[IPython-dev] IPython.fronend progress

Barry Wark barrywark at gmail.com
Mon Jun 16 11:30:02 EDT 2008

On Mon, Jun 16, 2008 at 7:02 AM, Gael Varoquaux
<gael.varoquaux at normalesup.org> wrote:
> On Sun, Jun 15, 2008 at 10:46:35PM -0700, Barry Wark wrote:
>> I hope you don't mind me cc-ing this to the list, in case anyone else
>> is curious.
> No, not replying to the list was actually unintended.
>> Running the project from within Xcode _should_ (fingers crossed!)
>> start the demo frontend.
> That was the part that took us a while to get: we just tried to "python
> foobar.py" the thing, but apparently Apple likes to "think different",
> and this does not work.

You can write Cocoa apps with this method (PyObjCTools.AppHelper
includes functions to start/stop the main loop and you can build the
entire Cocoa stack in code), but the Xcode project wraps the whole
thing in a true native OS X app. It includes one compiled file
(main.m) which loads the python interpreter, adds any
application-specific python packages/modules (which are included in
the app bundle) to the sys.path and exec's the main.py file. My guess
is that using 'python main.py' with an appropriate PYTHONPATH would do
the trick, though I haven't tried it. The "benefit" of Apple's
approach is that the app is a native OS X application bundle with all
the associated LaunchServices support, icons, ability to include
frameworks/python/resources/plugins in the app bundle etc.

>> You'll quickly find that the Cocoa frontend is still quite rough
>> around the edges.
> My one question is: what is the plan for interacting with the GUI
> mainloop. For example how to I open matlplotlib windows?

That's a great question. You can currently use matplotlib exactly as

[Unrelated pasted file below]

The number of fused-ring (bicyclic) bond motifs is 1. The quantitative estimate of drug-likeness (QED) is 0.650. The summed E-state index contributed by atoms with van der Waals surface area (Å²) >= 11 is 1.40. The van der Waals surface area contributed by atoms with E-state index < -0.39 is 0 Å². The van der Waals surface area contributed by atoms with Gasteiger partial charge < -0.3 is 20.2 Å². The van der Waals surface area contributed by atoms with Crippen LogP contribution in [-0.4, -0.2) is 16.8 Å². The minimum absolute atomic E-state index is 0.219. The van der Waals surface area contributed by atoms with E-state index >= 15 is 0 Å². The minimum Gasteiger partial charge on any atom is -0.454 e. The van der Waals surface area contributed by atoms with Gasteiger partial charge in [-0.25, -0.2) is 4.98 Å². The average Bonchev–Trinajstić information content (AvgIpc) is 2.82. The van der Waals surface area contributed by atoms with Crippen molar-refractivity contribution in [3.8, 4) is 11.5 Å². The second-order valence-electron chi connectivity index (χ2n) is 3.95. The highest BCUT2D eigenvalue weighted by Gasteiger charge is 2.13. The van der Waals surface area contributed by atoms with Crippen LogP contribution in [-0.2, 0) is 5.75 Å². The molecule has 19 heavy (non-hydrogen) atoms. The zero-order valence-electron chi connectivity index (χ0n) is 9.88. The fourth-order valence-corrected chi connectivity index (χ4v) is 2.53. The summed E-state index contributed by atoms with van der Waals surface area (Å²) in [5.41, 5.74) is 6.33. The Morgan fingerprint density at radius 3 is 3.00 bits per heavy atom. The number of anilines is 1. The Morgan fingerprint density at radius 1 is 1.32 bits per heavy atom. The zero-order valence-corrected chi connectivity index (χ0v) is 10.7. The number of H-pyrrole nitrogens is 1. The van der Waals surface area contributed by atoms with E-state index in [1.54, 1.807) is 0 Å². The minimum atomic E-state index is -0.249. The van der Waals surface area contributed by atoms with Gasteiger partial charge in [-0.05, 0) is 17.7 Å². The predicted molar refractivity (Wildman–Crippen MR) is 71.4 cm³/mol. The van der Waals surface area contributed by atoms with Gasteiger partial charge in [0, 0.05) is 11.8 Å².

you would from a standard python prompt (ie with show()). The caveat
is that all of the matplotlib backends on OS X think they are being
run from a CLI, not GUI and so attempt to create/hijack their own
event loop, often by instantiating a run loop in backend's toolkit.
Since Wx, Tk, and Qt are implemented in Carbon on OS X, they don't mix
very well with the Cocoa run loop. This leads to some weird menu bar
behavior etc. and, with some backends, causes the matplotlib windows
to get stuck on screen. This is a general problem with matplotlib, not
with the Cocoa front end, per-se (the same problems crop up using the
PyInterpreter example in the Developer Tools/Examples folder).

So, how can we get all this working? There are really two parts of
this question...

> I guess this is a more general question: what is the road forward on
> frontends for this problem?

1. There's no reason that matplotlib needs to create its own run loop.
I've been working off and on on a true Cocoa backend form Matplotlib.
My intention is to make it play nicely with an existing Cocoa run loop
etc. This would address the issue you asked about above, namely using
matplotlib interactively from the frontend's own engine.

2. There's a deeper issue in the ipython1 architecture that Brian and
I have just started to have a couple of discussions about (he may have
had similar conversations with other folks too, of course). What
happens if a client executes code on a remote engine such as
"pyplot.plot([1,2,3]);show()" that produces something besides stout
output? What do we want to happen? One possibility is that we'd like
the resulting plot to be displayed to the user by their client, either
in-line in a notebook style interface or in a separate window in a
command-line style interface. Brian and I discussed adding a rendering
package to IPython.kernel.core. Renderers would be registered by
object type, so that a specific renderer could be registered for
matplotlib figure or Lines2D or whatever. A default, pprint renderer
would catch all cases of types that don't have a registered renderer.
When the core returns the result of an exec, it could instead
substitute the renderer for that result. Alternatively, the client
could explicty request the renderer for a particular object in the
engine's namespace.

In the case of matplotlib plots that renderer could produce a static
image of the plot to be passed to the client (easy) or a proxy object
that could continue to interact with the plot remotely (harder, but
doable). Objects might also be able to specify their own rederer via a
__renderer__ property, for example. In this way, the matplotlib or
chaco or MayaVi etc. developers could add IPython renderer support to
their library directly.

Well, at least that's the idea... as always, there's a lot to do and a
real functional/technical spec or code will speak much louder than


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